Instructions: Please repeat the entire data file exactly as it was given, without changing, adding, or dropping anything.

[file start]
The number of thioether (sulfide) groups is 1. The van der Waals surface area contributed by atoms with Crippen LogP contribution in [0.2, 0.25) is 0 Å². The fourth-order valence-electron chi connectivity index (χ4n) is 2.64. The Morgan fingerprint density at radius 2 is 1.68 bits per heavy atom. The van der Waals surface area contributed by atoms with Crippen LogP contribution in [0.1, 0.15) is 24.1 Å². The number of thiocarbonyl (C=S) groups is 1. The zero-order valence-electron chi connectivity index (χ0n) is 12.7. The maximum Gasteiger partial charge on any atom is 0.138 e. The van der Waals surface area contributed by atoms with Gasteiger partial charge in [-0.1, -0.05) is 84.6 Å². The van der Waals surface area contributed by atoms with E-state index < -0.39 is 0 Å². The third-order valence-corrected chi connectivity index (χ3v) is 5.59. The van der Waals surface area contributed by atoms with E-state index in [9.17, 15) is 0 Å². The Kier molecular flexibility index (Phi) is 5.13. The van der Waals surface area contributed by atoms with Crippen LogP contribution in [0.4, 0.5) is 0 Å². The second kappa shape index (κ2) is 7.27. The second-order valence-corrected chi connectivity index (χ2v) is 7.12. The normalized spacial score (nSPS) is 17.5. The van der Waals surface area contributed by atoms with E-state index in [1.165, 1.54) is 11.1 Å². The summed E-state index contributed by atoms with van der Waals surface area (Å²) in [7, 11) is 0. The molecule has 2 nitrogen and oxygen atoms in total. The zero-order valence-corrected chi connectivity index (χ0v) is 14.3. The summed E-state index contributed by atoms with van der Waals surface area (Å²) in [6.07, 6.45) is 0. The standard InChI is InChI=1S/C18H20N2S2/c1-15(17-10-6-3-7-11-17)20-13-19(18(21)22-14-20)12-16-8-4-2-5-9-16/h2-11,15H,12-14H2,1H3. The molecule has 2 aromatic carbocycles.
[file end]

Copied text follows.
The number of thioether (sulfide) groups is 1. The van der Waals surface area contributed by atoms with Crippen LogP contribution in [0.2, 0.25) is 0 Å². The fourth-order valence-electron chi connectivity index (χ4n) is 2.64. The Morgan fingerprint density at radius 2 is 1.68 bits per heavy atom. The van der Waals surface area contributed by atoms with Crippen LogP contribution in [0.1, 0.15) is 24.1 Å². The number of thiocarbonyl (C=S) groups is 1. The zero-order valence-electron chi connectivity index (χ0n) is 12.7. The maximum Gasteiger partial charge on any atom is 0.138 e. The van der Waals surface area contributed by atoms with Gasteiger partial charge in [-0.1, -0.05) is 84.6 Å². The van der Waals surface area contributed by atoms with E-state index < -0.39 is 0 Å². The third-order valence-corrected chi connectivity index (χ3v) is 5.59. The van der Waals surface area contributed by atoms with E-state index in [9.17, 15) is 0 Å². The Kier molecular flexibility index (Phi) is 5.13. The van der Waals surface area contributed by atoms with Crippen LogP contribution in [0.4, 0.5) is 0 Å². The second kappa shape index (κ2) is 7.27. The second-order valence-corrected chi connectivity index (χ2v) is 7.12. The normalized spacial score (nSPS) is 17.5. The van der Waals surface area contributed by atoms with E-state index in [1.165, 1.54) is 11.1 Å². The summed E-state index contributed by atoms with van der Waals surface area (Å²) in [7, 11) is 0. The molecule has 2 nitrogen and oxygen atoms in total. The zero-order valence-corrected chi connectivity index (χ0v) is 14.3. The summed E-state index contributed by atoms with van der Waals surface area (Å²) in [6.07, 6.45) is 0. The standard InChI is InChI=1S/C18H20N2S2/c1-15(17-10-6-3-7-11-17)20-13-19(18(21)22-14-20)12-16-8-4-2-5-9-16/h2-11,15H,12-14H2,1H3. The molecule has 2 aromatic carbocycles.